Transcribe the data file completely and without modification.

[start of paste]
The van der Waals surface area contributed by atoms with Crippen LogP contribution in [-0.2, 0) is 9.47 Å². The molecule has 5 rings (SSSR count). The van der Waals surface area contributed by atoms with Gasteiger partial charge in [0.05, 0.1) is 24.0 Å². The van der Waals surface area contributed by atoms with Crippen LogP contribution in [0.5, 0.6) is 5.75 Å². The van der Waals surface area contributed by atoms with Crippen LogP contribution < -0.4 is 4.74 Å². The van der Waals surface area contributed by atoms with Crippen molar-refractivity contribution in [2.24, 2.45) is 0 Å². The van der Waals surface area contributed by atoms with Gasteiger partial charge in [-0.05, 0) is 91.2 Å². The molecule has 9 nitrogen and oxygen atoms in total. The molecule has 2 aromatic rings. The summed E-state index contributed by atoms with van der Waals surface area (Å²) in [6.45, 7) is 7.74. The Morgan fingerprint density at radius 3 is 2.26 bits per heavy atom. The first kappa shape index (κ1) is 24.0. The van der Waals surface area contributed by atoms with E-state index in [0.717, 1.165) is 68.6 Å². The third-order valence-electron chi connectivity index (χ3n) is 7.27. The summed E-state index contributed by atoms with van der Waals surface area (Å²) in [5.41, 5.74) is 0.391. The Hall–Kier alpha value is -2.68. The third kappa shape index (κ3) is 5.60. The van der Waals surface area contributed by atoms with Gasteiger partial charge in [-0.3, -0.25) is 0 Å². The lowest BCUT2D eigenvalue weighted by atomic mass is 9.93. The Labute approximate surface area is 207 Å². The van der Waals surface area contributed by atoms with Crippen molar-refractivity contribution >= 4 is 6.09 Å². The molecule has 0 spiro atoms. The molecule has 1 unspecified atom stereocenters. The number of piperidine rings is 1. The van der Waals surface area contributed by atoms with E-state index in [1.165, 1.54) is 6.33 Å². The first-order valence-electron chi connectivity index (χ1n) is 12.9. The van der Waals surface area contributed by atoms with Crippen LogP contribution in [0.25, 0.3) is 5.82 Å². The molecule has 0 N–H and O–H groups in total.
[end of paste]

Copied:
The van der Waals surface area contributed by atoms with Crippen LogP contribution in [-0.2, 0) is 9.47 Å². The molecule has 5 rings (SSSR count). The van der Waals surface area contributed by atoms with Gasteiger partial charge in [0.05, 0.1) is 24.0 Å². The van der Waals surface area contributed by atoms with Crippen LogP contribution in [0.5, 0.6) is 5.75 Å². The van der Waals surface area contributed by atoms with Crippen LogP contribution < -0.4 is 4.74 Å². The van der Waals surface area contributed by atoms with Crippen molar-refractivity contribution in [2.24, 2.45) is 0 Å². The van der Waals surface area contributed by atoms with Gasteiger partial charge in [-0.05, 0) is 91.2 Å². The molecule has 9 nitrogen and oxygen atoms in total. The molecule has 2 aromatic rings. The summed E-state index contributed by atoms with van der Waals surface area (Å²) in [6.45, 7) is 7.74. The Morgan fingerprint density at radius 3 is 2.26 bits per heavy atom. The first kappa shape index (κ1) is 24.0. The van der Waals surface area contributed by atoms with E-state index in [0.717, 1.165) is 68.6 Å². The third-order valence-electron chi connectivity index (χ3n) is 7.27. The summed E-state index contributed by atoms with van der Waals surface area (Å²) in [5.41, 5.74) is 0.391. The Hall–Kier alpha value is -2.68. The third kappa shape index (κ3) is 5.60. The van der Waals surface area contributed by atoms with Gasteiger partial charge in [-0.3, -0.25) is 0 Å². The lowest BCUT2D eigenvalue weighted by atomic mass is 9.93. The Labute approximate surface area is 207 Å². The van der Waals surface area contributed by atoms with Crippen molar-refractivity contribution >= 4 is 6.09 Å². The molecule has 0 spiro atoms. The molecule has 1 unspecified atom stereocenters. The number of piperidine rings is 1. The van der Waals surface area contributed by atoms with E-state index in [1.165, 1.54) is 6.33 Å². The first-order valence-electron chi connectivity index (χ1n) is 12.9. The van der Waals surface area contributed by atoms with Crippen LogP contribution in [0.25, 0.3) is 5.82 Å². The molecule has 0 N–H and O–H groups in total.